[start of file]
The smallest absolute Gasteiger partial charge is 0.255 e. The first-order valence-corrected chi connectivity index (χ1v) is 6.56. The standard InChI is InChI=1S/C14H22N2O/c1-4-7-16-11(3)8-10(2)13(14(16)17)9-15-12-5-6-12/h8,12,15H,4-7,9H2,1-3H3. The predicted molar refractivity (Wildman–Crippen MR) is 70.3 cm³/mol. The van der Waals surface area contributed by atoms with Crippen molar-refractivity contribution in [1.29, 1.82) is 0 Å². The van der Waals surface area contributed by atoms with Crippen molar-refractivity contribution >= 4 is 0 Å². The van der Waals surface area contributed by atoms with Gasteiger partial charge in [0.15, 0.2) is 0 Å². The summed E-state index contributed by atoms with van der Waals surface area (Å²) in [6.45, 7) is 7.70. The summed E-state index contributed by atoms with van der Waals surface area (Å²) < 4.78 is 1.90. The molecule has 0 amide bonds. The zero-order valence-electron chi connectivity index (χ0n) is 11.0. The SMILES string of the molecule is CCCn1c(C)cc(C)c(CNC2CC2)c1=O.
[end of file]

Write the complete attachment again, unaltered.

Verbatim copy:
The smallest absolute Gasteiger partial charge is 0.255 e. The first-order valence-corrected chi connectivity index (χ1v) is 6.56. The standard InChI is InChI=1S/C14H22N2O/c1-4-7-16-11(3)8-10(2)13(14(16)17)9-15-12-5-6-12/h8,12,15H,4-7,9H2,1-3H3. The predicted molar refractivity (Wildman–Crippen MR) is 70.3 cm³/mol. The van der Waals surface area contributed by atoms with Crippen molar-refractivity contribution in [1.29, 1.82) is 0 Å². The van der Waals surface area contributed by atoms with Crippen molar-refractivity contribution >= 4 is 0 Å². The van der Waals surface area contributed by atoms with Gasteiger partial charge in [0.15, 0.2) is 0 Å². The summed E-state index contributed by atoms with van der Waals surface area (Å²) in [6.45, 7) is 7.70. The summed E-state index contributed by atoms with van der Waals surface area (Å²) < 4.78 is 1.90. The molecule has 0 amide bonds. The zero-order valence-electron chi connectivity index (χ0n) is 11.0. The SMILES string of the molecule is CCCn1c(C)cc(C)c(CNC2CC2)c1=O.